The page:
Rockingham. Where did it all go wrong?

Credit: Rockingham Motor Speedway

Another UK racing venue lost as Britain’s premier oval racetrack closed at end of 2018*. Mike Renaut investigates what happened and how we ended up here…

Sad news for racing enthusiasts as Rockingham Motor Speedway is closing its doors. The 350-acre site was to be used for car refurbishment and vehicle storage.


Rockingham began as the £50 million, 25-year dream of race fan Peter Davies to make Corby in Northamptonshire the home of British motorsport.

Davies bought the land for £60,000 in 1991 with planning permission granted for a circuit in February 1993. The derelict former quarry site had been used for steelmaking until 1980 and was one of several locations around Corby where thousands of tonnes of toxic waste was dumped in the Eighties and Nineties.


Despite local concerns about increased noise and traffic, the racetrack scheme went ahead, although Rockingham struggled to get serious backers despite proposals that it would include sufficient facilities for Formula 1 racing.

With his five years of planning permission for the circuit running out, Davies took an excavator to the site one day in 1998 to start digging and thus legitimised his planning permission. Soon after, his backer Guy Hands – later to own the EMI music empire – agreed to fund the project. Yet by 2000 Davies been ousted from the board.


With a 1.5-mile oval track, 36 pit garages and the potential for 130,000 seats, Rockingham Motor Speedway (not to be confused with Rockingham Speedway in North Carolina) opened January 15, 2001 and was formally opened by the Queen in May 2001. Supposedly, Davies watched the first race from the public stands.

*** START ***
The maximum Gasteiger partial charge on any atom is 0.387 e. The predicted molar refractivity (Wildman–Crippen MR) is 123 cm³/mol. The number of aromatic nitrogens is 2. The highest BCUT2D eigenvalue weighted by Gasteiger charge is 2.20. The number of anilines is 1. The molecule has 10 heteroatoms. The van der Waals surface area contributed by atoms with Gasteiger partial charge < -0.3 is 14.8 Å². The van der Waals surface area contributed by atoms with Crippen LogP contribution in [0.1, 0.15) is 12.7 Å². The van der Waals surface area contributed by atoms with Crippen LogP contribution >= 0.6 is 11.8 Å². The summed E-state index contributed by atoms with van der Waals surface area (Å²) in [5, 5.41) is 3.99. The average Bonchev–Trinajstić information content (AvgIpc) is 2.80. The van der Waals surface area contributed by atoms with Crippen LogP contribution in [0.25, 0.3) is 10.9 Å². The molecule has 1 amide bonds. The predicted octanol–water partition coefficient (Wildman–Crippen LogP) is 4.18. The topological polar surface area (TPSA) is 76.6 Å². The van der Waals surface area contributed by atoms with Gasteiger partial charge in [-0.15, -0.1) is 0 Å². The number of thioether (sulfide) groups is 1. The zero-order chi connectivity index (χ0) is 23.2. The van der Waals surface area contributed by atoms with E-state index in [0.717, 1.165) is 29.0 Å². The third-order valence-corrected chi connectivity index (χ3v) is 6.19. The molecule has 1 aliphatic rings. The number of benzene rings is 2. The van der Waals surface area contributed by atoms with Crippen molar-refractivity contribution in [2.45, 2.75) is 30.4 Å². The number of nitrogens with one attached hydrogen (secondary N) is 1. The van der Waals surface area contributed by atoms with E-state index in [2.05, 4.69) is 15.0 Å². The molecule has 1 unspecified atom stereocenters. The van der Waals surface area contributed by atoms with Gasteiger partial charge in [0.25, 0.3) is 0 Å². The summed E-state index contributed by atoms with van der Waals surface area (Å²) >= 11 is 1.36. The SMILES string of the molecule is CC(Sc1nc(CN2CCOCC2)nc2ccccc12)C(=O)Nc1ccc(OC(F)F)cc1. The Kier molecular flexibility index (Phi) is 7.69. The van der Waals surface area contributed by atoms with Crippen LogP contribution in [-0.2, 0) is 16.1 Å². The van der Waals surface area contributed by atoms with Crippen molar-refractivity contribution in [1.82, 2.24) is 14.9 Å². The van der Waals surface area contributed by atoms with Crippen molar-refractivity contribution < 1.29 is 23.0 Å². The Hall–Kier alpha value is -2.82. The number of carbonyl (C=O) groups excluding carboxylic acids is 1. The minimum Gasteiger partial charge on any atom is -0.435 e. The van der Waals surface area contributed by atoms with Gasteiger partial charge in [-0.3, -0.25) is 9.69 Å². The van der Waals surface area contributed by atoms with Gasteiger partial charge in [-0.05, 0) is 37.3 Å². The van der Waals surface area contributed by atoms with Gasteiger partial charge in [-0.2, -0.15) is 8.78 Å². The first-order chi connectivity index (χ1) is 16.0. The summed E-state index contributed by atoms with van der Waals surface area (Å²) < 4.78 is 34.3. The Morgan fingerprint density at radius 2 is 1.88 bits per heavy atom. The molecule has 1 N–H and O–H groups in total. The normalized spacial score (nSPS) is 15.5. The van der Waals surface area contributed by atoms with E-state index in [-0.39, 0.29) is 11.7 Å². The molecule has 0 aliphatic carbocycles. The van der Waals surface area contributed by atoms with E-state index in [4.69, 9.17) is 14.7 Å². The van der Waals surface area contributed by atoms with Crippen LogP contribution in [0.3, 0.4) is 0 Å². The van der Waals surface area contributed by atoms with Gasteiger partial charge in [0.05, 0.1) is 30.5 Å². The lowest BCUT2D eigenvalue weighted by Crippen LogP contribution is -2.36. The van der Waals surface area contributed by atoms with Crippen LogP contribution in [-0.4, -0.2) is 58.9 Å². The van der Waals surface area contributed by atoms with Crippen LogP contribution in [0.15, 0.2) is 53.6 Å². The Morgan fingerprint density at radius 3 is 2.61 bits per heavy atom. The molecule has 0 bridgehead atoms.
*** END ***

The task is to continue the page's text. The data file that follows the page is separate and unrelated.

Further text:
The Corby Telegraph described the first six months of operation as a ‘disaster,’ but bosses were still hopeful for success. Rockingham was the first oval track in the UK since the closure of Brooklands in 1939 and they hoped to capitalise on an obsession for oval racing.


The track hosted two seasons of the US-based CART series in the early 2000s, as well as the ASCAR; a race category very similar to the American NASCAR championship. The Champ Cars series drew huge losses and was ditched in 2002, but several rounds of the British Superbike Championships took place at Rockingham between 2001 and 2003. As did Formula 3 racing, GT and Pickup Truck Racing Championships.

Credit: Rockingham Motor Speedway

The British Touring Car Championships visited the circuit’s infield road course for 11 consecutive seasons and, with ASCAR now renamed the Days of Thunder series, 2004 saw 20,000 fans attend for musical performances by 50 Cent and Blue. Yet that vision of NASCAR-style racing in the UK was never as successful as the original developers had hoped.

According to accounts for the year to March 31, 2017, the Speedway increased its turnover from £3.1 million to £3.5 million and cut its pre-tax losses from £1.2 million to £448,418 but it still wasn’t enough.

The stadium was sold several times, supposedly only once making a profit in 2017/18. The site had been up for sale as a ‘development opportunity,’ since 2016 after owners Bela Partnership went into administration, virtually sealing the venue’s fate. New owners Rockingham Automotive intend to build a ‘world class logistics hub to de-fleet and re-market’ over 20,000 vehicles at any one time.

A statement from the circuit reads: “A sale of Rockingham Motor Speedway Ltd has now completed and as a result, there will be changes in business operations at the venue. We would reassure all customers that these changes will not impact any aspect of events scheduled to run during 2018, nor the opportunity to stage further events this year.

*All information dated to November 2018.

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